It’s Not Just About The Money

Okay job seekers, let’s talk about WIIFM (What’s In It For Me). You are looking for a position in your career, to grow within a company, stretch your ability, learn new skills and be successful. Well, at least that is what I look for in a position as I want to be challenged and make an impact on my company.

What do you truly review when you are looking at a new position? Obviously the job itself, definitely the salary requirements as well as the benefits that are provided. But how deep do you ask about benefits.

Yes, health benefits (medical, dental, vision, disability), retirement contributions as well as vacation/holiday/PTO days are all important to make sure you understand. Do you ask deeper, probing questions about additional or non-high profile benefits?

Think about a few other key benefits you should be asking about and wanting insight to from a company:

  • Business Attire – Although you most likely paid attention to this during the interview process it is always good to reconfirm at the start.
  • Core Business Hours – Make sure you know what hours you are expected to either be in the office or be available. Many of us continue to do work after hours but core hours are another topic important to consider.
  • Company Culture – Yes, company culture is an absolute selling point for many of us. It is important to like (not Facebook “like”) who you work with and how the team works together. It isn’t fun going to work and feeling like you are on an island. Working from Home – A great benefit as this will save on gas, car wear-and-tear, dry cleaning and other expenses. It might even be a tax write off for some people.
  • Corporate Discounts – Companies partner together for mutual benefit. Companies such as Dell and HP will offer corporate discounts for employees purchasing computers or accessories; Brooks Brothers offers a clothing discount. Local stores may also contribute for gym memberships, car repair discounts, and more.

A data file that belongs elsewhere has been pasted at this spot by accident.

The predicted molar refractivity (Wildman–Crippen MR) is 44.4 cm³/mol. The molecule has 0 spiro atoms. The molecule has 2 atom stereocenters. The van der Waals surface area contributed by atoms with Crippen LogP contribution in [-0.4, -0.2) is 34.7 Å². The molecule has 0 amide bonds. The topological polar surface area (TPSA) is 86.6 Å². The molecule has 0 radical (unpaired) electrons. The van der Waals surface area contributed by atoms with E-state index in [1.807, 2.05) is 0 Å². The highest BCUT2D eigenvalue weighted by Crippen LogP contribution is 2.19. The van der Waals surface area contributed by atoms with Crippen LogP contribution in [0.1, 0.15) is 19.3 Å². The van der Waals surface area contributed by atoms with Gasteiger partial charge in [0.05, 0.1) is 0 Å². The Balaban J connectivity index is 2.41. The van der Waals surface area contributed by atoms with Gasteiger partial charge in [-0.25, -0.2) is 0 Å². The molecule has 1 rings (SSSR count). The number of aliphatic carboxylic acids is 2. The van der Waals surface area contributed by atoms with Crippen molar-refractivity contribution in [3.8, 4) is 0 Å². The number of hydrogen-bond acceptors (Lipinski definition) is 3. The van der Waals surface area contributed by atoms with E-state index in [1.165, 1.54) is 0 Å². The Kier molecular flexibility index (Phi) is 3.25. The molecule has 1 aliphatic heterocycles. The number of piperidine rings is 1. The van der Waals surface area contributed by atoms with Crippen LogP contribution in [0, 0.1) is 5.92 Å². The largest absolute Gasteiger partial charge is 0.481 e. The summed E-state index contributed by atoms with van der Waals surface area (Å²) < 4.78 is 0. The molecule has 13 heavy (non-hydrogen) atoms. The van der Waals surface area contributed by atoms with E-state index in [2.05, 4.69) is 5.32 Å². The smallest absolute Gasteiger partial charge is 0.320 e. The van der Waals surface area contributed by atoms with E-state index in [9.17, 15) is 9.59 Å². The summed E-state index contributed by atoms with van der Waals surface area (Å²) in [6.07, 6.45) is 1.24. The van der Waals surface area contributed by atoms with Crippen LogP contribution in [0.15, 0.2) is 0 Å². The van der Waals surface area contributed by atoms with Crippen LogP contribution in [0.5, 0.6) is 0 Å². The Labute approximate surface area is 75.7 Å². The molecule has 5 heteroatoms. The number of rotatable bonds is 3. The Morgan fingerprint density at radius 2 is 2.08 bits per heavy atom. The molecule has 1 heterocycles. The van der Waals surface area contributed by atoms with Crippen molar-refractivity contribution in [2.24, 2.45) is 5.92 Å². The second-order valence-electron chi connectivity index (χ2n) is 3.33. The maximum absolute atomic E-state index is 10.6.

• Travel – Is travel required for this position? Travel could be a positive or negative given each individuals circumstances.
  • Additional Benefits – Ask the question, “are there any other benefits I am unaware that employees receive?” Could be an on-site cafeteria, dry cleaning services, or free memberships to whatever.

If you don’t ask, companies will not tell you everything. They may try to, but do your best to learn in advance.

Get a complete picture of a position and a company before you make a decision. It is your career and (hopefully) you will be there for at least a few years. Make the right decision and look at the complete package… it could actually add to the value of the opportunity.

Photo credit to WebRewards

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About kufarms
10 years in HR and recruiting both in the corporate and agency worlds. Corporate Recruiter and Socail Media Strategist. Looking to share and discuss topics as well as hopefully provide some thought. Dad of 2 with a loving wife.

3 Responses to It’s Not Just About The Money

  1. brablc says:

    I fully agree with the first 3 points. Flexible working hours, flexible workplace attire and a culture that you are proud of are some of the most important factors for myself.

    It’s important to take a step back and really identify what makes working at your company special and then highlight it when talking to candidates.

    Thanks for the link-back!

  2. kufarms says:

    I appreciate the comment and glad to link back to your great post! There is so much more to consider and I don’t think enough people look at the entire picture.

    Thanks again!

  3. Ben Martinez says:

    Keith–Good insight.

    I would also stress to job seekers to first find out what brings them happiness. They can do this by developing a clear vision of their purpose in life (i.e., family/friends/health/successful job/do stuff that is exciting).

    I believe you touched on some of these items, but I felt the need to stress it more. It is a sad sight to see when someone gets that high paying job, but lacks the chance to learn, grow in responsibilities, contribute to others and be recognized for their achievements. See Frederick Herzberg for more on motivating. He was a psychologist and wrote a well known HBR article on motivation back in the 60s.

    Good post and look forward to more.

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